What's the matter with California?

Matthew Hoy
By Matthew Hoy on June 30, 2008

This issue isn't specific to California, but it's in the same vein as the popular book "What's the matter with Kansas?" that posited that the middle class votes against its economic interests (read: Democrats) because Republicans use religion and societal issues as wedges.

My short answer to that is: So what? Every election requires voters to weigh a wide variety of issues. There hasn't been a candidate in the history of the world where any honest, informed voter can say that the candidated is right-on on everything (aside from the candidate himself).

Which brings us to this election and voters voting their economic interest and $4 a gallon gasoline.

Like lotteries and sin taxes, high energy prices are a tax on the poor. Ed Begley Jr. can throw out his shoulder patting himself on the back because he drives a Prius, but Begley could easily afford to drive a Hummer. Blue collar workers who need a good-sized pickup to do their work can't switch to a Prius -- and $4 a gallon gasoline can cause a dire financial hardship.

What are the two major political parties offering as a solution?

Democrats are going to make those evil automobile manufacturers make new cars that use less gas. They may be less-safe (the easiest way to make a car use less gas is to make it lighter and a new car versus a tractor-trailer, well you were going to lose anyway, but you might survive in a bigger car), but they'll solve that problem by lowering the highway speed limit to 35.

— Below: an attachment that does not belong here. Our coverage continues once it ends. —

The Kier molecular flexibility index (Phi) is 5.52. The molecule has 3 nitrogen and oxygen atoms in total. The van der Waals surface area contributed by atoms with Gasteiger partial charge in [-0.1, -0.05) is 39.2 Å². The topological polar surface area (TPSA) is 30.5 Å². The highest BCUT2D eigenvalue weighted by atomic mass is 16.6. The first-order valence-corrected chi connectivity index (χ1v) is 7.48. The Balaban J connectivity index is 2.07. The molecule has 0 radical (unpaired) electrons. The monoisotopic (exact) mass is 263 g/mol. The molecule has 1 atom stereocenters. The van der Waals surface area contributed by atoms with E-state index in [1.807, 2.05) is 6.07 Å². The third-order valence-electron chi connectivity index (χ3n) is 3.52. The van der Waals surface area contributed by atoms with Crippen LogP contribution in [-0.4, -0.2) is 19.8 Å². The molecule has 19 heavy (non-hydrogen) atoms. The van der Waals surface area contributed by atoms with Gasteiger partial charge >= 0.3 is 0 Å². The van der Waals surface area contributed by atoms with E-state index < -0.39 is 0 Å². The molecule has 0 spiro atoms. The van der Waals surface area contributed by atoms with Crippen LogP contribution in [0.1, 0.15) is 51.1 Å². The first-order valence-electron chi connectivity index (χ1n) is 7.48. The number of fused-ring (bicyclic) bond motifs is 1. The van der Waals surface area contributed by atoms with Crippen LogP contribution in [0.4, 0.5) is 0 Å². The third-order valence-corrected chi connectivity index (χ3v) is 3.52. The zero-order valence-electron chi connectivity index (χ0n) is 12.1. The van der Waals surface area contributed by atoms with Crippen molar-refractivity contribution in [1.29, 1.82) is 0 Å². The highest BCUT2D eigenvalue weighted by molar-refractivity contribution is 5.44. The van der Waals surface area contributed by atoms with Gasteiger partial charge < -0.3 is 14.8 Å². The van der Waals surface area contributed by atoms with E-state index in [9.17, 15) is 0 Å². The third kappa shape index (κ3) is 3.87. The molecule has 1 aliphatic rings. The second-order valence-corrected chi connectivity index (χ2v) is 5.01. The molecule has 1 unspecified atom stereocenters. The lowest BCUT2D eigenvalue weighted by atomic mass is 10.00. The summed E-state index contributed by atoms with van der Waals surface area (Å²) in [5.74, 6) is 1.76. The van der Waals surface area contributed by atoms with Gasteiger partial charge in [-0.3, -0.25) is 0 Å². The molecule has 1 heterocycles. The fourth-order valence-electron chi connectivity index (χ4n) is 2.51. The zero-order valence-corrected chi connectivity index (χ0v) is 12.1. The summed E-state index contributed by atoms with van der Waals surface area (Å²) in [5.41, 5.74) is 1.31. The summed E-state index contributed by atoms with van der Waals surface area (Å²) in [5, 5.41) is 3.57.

Unfortunately, for most people, those new cars Detroit puts out won't do them any good, because they won't be able to afford a new car since they've been spending $4 a gallon on gas.

Democrats are also promising pie-in-the-sky estimates of what alternative energy can accomplish. Heck, they may be right. When gasoline starts costing $7 a gallon, then solar farms and wind turbines may become economical -- but that's not bringing the price down. It's just at that point the price differential between the methods disappears.

In short, Democrats are all for methods to wean us off of oil -- but they are genuinely unconcerned with bringing the price down -- ever. Sen. Barack Obama said in an interview that he was dismayed that gas prices had reached $4 a gallon "this quickly," not that they reached that mark in the first place.

Republicans, on the other hand, are willing to use a scatter-gun approach. Oil? Yes. Nuclear? Yes. Solar? Yes. Ethanol? Yes. Wind turbines? Yes, especially if they ruin Teddy Kennedy's view.

This method has the advantage of creating a probability that gas prices may eventually go down -- or if not down, they won't continue to rise.

While Democrats are working exclusively on the demand side of the curve, Republicans are willing to work on both supply and demand.

So, has this translated into votes yet?

No.

Will it? It should, but then again, people don't always vote their economic interests.

Maybe it will happen at $5 a gallon.

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